Freedom of Speech Means We May Get More F-Bombs on Air

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George Carlin would be proud.
The United States 2nd Circuit Court of Appeals in New York has determined that the FCC's ban on even one small "patently offensive" expletive and other profanity on TV and radio violates the First Amendment. They stated that the current policy is "unconstitutionally vague" and creates a "chilling effect that goes far beyond the fleeting expletives at issue here." Chilling, indeed! We barely know what to say anymore. Thank goodness we're not on f'in TV.

Per the ruling,

"By prohibiting all 'patently offensive" references to sex, sexual organs, and excretion without giving adequate guidance as to what 'patently offensive' means, the FCC effectively chills speech, because broadcasters have no way of knowing what the FCC will find offensive," Judge Pooler wrote.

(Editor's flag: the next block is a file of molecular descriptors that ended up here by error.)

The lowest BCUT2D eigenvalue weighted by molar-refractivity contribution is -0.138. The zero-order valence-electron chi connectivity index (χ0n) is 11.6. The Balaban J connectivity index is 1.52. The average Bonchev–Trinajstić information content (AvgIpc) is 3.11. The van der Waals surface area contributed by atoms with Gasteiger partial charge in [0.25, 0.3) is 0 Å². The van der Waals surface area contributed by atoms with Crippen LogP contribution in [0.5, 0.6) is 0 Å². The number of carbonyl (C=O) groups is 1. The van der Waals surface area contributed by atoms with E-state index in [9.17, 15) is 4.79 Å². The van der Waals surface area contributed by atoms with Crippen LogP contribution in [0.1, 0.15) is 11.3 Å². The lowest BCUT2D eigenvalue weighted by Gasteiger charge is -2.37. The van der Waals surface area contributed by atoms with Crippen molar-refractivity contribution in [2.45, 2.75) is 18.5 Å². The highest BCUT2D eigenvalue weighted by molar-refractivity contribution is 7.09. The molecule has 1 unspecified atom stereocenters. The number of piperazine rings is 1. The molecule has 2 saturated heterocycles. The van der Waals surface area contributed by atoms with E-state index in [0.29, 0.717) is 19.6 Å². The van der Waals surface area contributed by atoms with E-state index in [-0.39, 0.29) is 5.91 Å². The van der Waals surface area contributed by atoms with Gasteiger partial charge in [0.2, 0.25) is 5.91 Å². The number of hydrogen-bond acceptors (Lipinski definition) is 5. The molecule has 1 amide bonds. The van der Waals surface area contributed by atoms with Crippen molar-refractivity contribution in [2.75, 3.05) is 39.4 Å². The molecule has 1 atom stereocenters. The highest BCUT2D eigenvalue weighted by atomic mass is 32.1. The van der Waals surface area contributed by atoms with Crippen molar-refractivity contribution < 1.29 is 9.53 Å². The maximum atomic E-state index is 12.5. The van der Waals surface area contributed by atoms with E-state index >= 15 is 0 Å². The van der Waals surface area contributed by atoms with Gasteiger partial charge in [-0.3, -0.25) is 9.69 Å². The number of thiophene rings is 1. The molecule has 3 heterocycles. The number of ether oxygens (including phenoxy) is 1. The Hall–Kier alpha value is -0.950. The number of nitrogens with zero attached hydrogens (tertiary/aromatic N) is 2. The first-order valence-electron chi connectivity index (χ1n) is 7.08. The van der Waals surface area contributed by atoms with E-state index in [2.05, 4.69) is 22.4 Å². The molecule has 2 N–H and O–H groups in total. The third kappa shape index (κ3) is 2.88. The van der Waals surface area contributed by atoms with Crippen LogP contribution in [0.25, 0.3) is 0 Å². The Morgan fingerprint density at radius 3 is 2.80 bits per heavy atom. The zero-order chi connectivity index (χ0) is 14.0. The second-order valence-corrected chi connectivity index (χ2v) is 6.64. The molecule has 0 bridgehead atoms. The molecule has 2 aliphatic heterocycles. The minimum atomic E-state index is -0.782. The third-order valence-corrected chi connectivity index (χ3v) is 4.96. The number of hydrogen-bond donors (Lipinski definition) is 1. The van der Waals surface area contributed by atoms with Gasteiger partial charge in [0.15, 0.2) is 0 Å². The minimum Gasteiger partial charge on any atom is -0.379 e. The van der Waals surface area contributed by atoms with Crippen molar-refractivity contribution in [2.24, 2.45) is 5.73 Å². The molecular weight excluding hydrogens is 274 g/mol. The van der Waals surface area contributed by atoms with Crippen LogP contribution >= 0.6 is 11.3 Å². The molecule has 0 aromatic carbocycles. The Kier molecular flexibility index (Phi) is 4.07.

The ruling came with regard to the case of Fox v. FCC, in which the FCC had to defend their 2004 policy increasing enforcement efforts against profanity dropped by Cher in 2002 and Nicole Richie in 2003, both at the Billboard Music Awards. And, of course, at the 2003 Golden Globes, in which Bono said, "This is really, really fucking brilliant. Really, really, great," while accepting an award, and the FCC freaked the fuck out, seeking $8 million in damages. A 2006 FCC order also sought reparations from bad words in episodes of NYPD Blue (in which, confusingly, "bullshit" was deemed offensive but "dick" and "dickhead" were not) and even The Early Show.

This all means the FCC needs to appeal -- and/or go back to the drawing board to come up with a more specific provision, as they say, that functions "in light of our commitment to protect children, empower parents, and uphold the First Amendment."

In the meantime, TV and radio broadcasting companies won't have to worry about getting smacked with fines for their little "indecencies." Oh, and also, they won't be afraid to air things like Peabody Award-winning 9/11 documentaries in which firefighters might say some bad words now and again, because, after all, they kind of deserve that scant release in the midst of fighting furiously to save lives and such.

[via Law.com, WSJ]

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